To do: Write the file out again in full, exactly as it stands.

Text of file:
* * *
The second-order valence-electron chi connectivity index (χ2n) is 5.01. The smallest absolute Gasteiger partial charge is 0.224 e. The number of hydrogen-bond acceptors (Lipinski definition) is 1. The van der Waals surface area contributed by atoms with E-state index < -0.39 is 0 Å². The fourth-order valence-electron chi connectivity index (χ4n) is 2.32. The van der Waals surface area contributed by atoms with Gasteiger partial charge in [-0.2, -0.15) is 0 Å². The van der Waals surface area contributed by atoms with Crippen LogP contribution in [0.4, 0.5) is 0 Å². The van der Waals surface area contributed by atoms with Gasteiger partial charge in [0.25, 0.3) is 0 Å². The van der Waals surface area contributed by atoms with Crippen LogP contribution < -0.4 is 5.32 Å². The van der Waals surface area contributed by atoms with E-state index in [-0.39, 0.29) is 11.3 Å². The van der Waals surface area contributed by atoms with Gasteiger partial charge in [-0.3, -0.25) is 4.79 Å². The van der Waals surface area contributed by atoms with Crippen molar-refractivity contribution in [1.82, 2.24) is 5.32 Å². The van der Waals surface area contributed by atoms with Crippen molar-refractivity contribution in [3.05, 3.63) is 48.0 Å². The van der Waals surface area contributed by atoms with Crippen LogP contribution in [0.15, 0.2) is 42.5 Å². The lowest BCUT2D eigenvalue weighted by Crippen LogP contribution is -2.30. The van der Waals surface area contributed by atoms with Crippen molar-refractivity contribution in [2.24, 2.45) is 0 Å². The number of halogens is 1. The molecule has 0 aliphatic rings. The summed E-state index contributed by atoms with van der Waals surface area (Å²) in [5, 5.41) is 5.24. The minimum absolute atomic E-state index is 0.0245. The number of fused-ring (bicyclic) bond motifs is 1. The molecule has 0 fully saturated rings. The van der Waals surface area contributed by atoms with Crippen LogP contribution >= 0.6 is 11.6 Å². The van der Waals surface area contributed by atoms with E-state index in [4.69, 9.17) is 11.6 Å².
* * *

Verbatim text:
The second-order valence-electron chi connectivity index (χ2n) is 5.01. The smallest absolute Gasteiger partial charge is 0.224 e. The number of hydrogen-bond acceptors (Lipinski definition) is 1. The van der Waals surface area contributed by atoms with E-state index < -0.39 is 0 Å². The fourth-order valence-electron chi connectivity index (χ4n) is 2.32. The van der Waals surface area contributed by atoms with Gasteiger partial charge in [-0.2, -0.15) is 0 Å². The van der Waals surface area contributed by atoms with Crippen LogP contribution in [0.4, 0.5) is 0 Å². The van der Waals surface area contributed by atoms with Gasteiger partial charge in [0.25, 0.3) is 0 Å². The van der Waals surface area contributed by atoms with Crippen LogP contribution < -0.4 is 5.32 Å². The van der Waals surface area contributed by atoms with E-state index in [-0.39, 0.29) is 11.3 Å². The van der Waals surface area contributed by atoms with Gasteiger partial charge in [-0.3, -0.25) is 4.79 Å². The van der Waals surface area contributed by atoms with Crippen molar-refractivity contribution in [1.82, 2.24) is 5.32 Å². The van der Waals surface area contributed by atoms with Crippen molar-refractivity contribution in [3.05, 3.63) is 48.0 Å². The van der Waals surface area contributed by atoms with Crippen LogP contribution in [0.15, 0.2) is 42.5 Å². The lowest BCUT2D eigenvalue weighted by Crippen LogP contribution is -2.30. The van der Waals surface area contributed by atoms with Crippen molar-refractivity contribution in [2.24, 2.45) is 0 Å². The number of halogens is 1. The molecule has 0 aliphatic rings. The summed E-state index contributed by atoms with van der Waals surface area (Å²) in [5, 5.41) is 5.24. The minimum absolute atomic E-state index is 0.0245. The number of fused-ring (bicyclic) bond motifs is 1. The molecule has 0 fully saturated rings. The van der Waals surface area contributed by atoms with Crippen LogP contribution >= 0.6 is 11.6 Å². The van der Waals surface area contributed by atoms with E-state index in [4.69, 9.17) is 11.6 Å².